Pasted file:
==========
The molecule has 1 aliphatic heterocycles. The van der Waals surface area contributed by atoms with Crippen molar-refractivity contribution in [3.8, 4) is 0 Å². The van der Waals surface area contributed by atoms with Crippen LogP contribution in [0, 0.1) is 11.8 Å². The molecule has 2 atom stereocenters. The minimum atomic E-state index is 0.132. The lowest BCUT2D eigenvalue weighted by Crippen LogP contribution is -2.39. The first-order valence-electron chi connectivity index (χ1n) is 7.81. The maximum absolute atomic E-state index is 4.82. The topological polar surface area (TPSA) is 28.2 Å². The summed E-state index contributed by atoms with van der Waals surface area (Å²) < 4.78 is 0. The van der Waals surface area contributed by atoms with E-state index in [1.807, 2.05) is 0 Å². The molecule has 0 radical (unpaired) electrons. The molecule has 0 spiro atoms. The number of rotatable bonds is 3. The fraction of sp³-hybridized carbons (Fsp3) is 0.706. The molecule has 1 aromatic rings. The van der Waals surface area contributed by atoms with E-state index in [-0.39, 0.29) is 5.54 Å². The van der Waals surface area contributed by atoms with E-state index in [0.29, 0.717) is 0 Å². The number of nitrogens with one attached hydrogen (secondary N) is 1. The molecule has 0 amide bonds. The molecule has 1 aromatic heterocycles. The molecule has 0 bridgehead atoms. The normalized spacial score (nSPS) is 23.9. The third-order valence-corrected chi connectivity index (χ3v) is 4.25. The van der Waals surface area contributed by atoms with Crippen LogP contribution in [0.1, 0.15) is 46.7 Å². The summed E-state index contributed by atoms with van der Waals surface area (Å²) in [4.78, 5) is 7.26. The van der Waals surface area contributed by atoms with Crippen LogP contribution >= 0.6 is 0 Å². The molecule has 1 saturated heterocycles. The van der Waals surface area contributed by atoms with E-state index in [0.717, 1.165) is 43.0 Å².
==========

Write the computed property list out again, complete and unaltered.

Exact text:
The molecule has 1 aliphatic heterocycles. The van der Waals surface area contributed by atoms with Crippen molar-refractivity contribution in [3.8, 4) is 0 Å². The van der Waals surface area contributed by atoms with Crippen LogP contribution in [0, 0.1) is 11.8 Å². The molecule has 2 atom stereocenters. The minimum atomic E-state index is 0.132. The lowest BCUT2D eigenvalue weighted by Crippen LogP contribution is -2.39. The first-order valence-electron chi connectivity index (χ1n) is 7.81. The maximum absolute atomic E-state index is 4.82. The topological polar surface area (TPSA) is 28.2 Å². The summed E-state index contributed by atoms with van der Waals surface area (Å²) < 4.78 is 0. The van der Waals surface area contributed by atoms with E-state index in [1.807, 2.05) is 0 Å². The molecule has 0 radical (unpaired) electrons. The molecule has 0 spiro atoms. The number of rotatable bonds is 3. The fraction of sp³-hybridized carbons (Fsp3) is 0.706. The molecule has 1 aromatic rings. The van der Waals surface area contributed by atoms with E-state index in [-0.39, 0.29) is 5.54 Å². The van der Waals surface area contributed by atoms with E-state index in [0.29, 0.717) is 0 Å². The number of nitrogens with one attached hydrogen (secondary N) is 1. The molecule has 0 amide bonds. The molecule has 1 aromatic heterocycles. The molecule has 0 bridgehead atoms. The normalized spacial score (nSPS) is 23.9. The third-order valence-corrected chi connectivity index (χ3v) is 4.25. The van der Waals surface area contributed by atoms with Crippen LogP contribution in [0.1, 0.15) is 46.7 Å². The summed E-state index contributed by atoms with van der Waals surface area (Å²) in [4.78, 5) is 7.26. The van der Waals surface area contributed by atoms with Crippen LogP contribution >= 0.6 is 0 Å². The molecule has 1 saturated heterocycles. The van der Waals surface area contributed by atoms with E-state index in [0.717, 1.165) is 43.0 Å².